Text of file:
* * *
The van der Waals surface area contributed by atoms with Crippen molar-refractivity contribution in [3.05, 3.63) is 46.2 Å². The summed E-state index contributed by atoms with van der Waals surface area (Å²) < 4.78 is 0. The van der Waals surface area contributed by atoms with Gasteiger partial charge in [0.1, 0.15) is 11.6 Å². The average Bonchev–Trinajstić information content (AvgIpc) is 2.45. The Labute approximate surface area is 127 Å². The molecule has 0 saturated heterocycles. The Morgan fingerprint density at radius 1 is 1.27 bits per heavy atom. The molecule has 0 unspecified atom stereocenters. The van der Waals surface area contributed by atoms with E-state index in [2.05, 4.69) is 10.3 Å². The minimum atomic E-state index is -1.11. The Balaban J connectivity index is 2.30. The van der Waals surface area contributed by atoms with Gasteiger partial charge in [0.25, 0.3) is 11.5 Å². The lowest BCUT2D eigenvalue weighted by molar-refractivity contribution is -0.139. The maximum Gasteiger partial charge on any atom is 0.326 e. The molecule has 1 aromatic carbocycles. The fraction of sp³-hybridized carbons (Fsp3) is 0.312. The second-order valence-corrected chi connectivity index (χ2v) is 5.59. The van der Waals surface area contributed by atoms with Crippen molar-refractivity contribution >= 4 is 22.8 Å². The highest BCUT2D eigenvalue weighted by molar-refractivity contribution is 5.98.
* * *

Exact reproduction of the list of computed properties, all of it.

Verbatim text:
The van der Waals surface area contributed by atoms with Crippen molar-refractivity contribution in [3.05, 3.63) is 46.2 Å². The summed E-state index contributed by atoms with van der Waals surface area (Å²) < 4.78 is 0. The van der Waals surface area contributed by atoms with Gasteiger partial charge in [0.1, 0.15) is 11.6 Å². The average Bonchev–Trinajstić information content (AvgIpc) is 2.45. The Labute approximate surface area is 127 Å². The molecule has 0 saturated heterocycles. The Morgan fingerprint density at radius 1 is 1.27 bits per heavy atom. The molecule has 0 unspecified atom stereocenters. The van der Waals surface area contributed by atoms with E-state index in [2.05, 4.69) is 10.3 Å². The minimum atomic E-state index is -1.11. The Balaban J connectivity index is 2.30. The van der Waals surface area contributed by atoms with Gasteiger partial charge in [0.25, 0.3) is 11.5 Å². The lowest BCUT2D eigenvalue weighted by molar-refractivity contribution is -0.139. The maximum Gasteiger partial charge on any atom is 0.326 e. The molecule has 1 aromatic carbocycles. The fraction of sp³-hybridized carbons (Fsp3) is 0.312. The second-order valence-corrected chi connectivity index (χ2v) is 5.59. The van der Waals surface area contributed by atoms with Crippen molar-refractivity contribution >= 4 is 22.8 Å². The highest BCUT2D eigenvalue weighted by molar-refractivity contribution is 5.98.